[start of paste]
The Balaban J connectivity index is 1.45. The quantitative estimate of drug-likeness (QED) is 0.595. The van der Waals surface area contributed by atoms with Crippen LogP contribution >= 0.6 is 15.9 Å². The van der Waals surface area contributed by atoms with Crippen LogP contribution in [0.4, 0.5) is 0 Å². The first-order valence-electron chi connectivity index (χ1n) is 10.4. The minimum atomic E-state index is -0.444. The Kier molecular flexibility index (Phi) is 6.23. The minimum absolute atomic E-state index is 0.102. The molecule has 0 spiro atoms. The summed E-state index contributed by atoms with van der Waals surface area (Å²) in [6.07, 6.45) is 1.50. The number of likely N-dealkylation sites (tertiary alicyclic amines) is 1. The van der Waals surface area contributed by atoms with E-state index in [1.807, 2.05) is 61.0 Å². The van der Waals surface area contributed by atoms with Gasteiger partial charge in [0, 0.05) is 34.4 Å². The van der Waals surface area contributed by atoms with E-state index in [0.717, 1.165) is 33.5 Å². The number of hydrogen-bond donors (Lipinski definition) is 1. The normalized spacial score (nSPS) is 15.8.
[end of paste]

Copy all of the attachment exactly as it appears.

The Balaban J connectivity index is 1.45. The quantitative estimate of drug-likeness (QED) is 0.595. The van der Waals surface area contributed by atoms with Crippen LogP contribution >= 0.6 is 15.9 Å². The van der Waals surface area contributed by atoms with Crippen LogP contribution in [0.4, 0.5) is 0 Å². The first-order valence-electron chi connectivity index (χ1n) is 10.4. The minimum atomic E-state index is -0.444. The Kier molecular flexibility index (Phi) is 6.23. The minimum absolute atomic E-state index is 0.102. The molecule has 0 spiro atoms. The summed E-state index contributed by atoms with van der Waals surface area (Å²) in [6.07, 6.45) is 1.50. The number of likely N-dealkylation sites (tertiary alicyclic amines) is 1. The van der Waals surface area contributed by atoms with E-state index in [1.807, 2.05) is 61.0 Å². The van der Waals surface area contributed by atoms with Gasteiger partial charge in [0, 0.05) is 34.4 Å². The van der Waals surface area contributed by atoms with E-state index in [0.717, 1.165) is 33.5 Å². The number of hydrogen-bond donors (Lipinski definition) is 1. The normalized spacial score (nSPS) is 15.8.